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Thread: Why use Access

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    Why use Access

    [img]/w3timages/icons/shy.gif[/img]This is a general question and absolutely not meant to offend any diehard Access users. I am not even certain if this is the right place to ask this question, but here goes.

    Those who have read my posts or profile know that I have just barely started to become exposed to Access. I have taken a few online Access courses, I am learning from a book now and I am attempting to create my first application using VBA.

    During this learning process, I am asking myself this question: Why am I using Access at all? Can't I just continue learning VB6 and do my database programming with it? It uses the Jet engine and DAO and ADO etc.

    For a newcomer like me, Access has all the attributes of a Frankenstein, having gone through various metamorphoses since version 1.0 (which was definitely not recommended by the then gurus - which gave me the impetus to stay away from Access this long). Access appears a mixture of VBA, Access macros, DoCmd's and some other peculiar treats all of which don't appear to make the language intuitive to the new budding programmer.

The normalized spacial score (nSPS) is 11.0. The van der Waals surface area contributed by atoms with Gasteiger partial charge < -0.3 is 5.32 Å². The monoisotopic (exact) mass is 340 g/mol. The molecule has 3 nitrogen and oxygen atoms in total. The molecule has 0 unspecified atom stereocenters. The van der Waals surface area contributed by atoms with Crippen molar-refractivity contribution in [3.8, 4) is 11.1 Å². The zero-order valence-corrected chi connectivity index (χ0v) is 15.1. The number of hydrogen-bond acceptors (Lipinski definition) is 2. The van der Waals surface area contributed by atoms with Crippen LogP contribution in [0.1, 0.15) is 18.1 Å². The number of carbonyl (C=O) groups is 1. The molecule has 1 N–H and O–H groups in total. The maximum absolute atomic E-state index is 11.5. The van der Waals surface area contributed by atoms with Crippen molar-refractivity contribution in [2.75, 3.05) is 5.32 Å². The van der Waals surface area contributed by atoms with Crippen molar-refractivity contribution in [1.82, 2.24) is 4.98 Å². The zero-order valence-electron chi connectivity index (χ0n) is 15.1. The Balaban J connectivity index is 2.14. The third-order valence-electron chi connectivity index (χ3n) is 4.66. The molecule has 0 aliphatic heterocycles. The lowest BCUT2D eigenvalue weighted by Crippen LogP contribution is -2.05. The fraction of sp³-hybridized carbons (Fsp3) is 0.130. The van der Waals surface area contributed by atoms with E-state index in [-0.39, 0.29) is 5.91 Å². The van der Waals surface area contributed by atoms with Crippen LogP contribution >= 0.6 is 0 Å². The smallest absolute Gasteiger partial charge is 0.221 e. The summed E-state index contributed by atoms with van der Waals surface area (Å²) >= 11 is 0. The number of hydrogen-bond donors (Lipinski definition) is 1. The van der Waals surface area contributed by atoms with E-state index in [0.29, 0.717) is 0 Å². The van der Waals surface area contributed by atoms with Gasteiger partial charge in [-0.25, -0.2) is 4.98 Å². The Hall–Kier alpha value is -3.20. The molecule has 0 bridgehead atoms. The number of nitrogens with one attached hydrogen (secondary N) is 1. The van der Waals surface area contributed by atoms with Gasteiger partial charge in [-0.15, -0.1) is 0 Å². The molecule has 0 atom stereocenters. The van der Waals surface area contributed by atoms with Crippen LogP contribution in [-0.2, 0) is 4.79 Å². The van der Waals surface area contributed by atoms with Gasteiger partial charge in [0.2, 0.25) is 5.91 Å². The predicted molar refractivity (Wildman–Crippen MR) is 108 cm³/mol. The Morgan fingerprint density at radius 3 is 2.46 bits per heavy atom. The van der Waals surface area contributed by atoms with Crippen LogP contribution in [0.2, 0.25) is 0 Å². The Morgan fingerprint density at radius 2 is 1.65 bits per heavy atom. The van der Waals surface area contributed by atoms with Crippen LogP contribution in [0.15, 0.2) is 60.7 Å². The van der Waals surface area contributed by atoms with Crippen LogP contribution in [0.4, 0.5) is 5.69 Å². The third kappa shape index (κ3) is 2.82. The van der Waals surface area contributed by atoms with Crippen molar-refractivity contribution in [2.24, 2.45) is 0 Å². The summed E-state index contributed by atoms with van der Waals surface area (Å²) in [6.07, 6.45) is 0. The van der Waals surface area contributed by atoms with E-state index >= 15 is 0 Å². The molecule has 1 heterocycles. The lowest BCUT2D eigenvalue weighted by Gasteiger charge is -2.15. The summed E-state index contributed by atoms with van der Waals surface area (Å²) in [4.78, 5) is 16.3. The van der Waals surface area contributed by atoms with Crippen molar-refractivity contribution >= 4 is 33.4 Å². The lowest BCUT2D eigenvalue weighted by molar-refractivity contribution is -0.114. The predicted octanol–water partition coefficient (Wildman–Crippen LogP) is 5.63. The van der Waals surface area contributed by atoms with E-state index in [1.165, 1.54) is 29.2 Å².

Anybody want to explain to me why you feel Access is the way to go? It would be much appreciated!

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    Re: Why use Access

    Hi Ken,

    Good question.
    In the organisation I work at the moment Access is seen as an enduser tool. Imagine all the [censored] they can produce....

    Why not using Access? You install one environment and can you can make nice looking applications based on a pretty good database system with good looking forms, good reporting facilities and integrated security.
    Try that with VB6!
    The only problem is that if you want to make a nice looking and nice performing application you have to have a good knowledge of relational database design, putting the right indexes on the right fields, preparing queries.
    You also have to know about transactions, user interface design, batch processing etc.
    As you see, all the knowledge a good projectteam has to have in a normal organisation.
    That is what a lot of people forget when starting with MS Access. MS Access is a complete environment to create applications!
    If you want a good application, you have to have the skills to design and build a good application! A lot of those skills are not related to a particular environment.

    I still think MS Access is a great tool to work with.
    I designed several high volume applications, made couple of applications in a 100+ user environement, they still work perfectly. It all is possible in access, but you have to DESIGN them.

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    Re: Why use Access

    Ken,

    Don't fret about offending us die hard users. We're used to it.

    For me, a major benefit is it's widespread availability. Lots of business users are out there that have the application with the rest of MSOffice.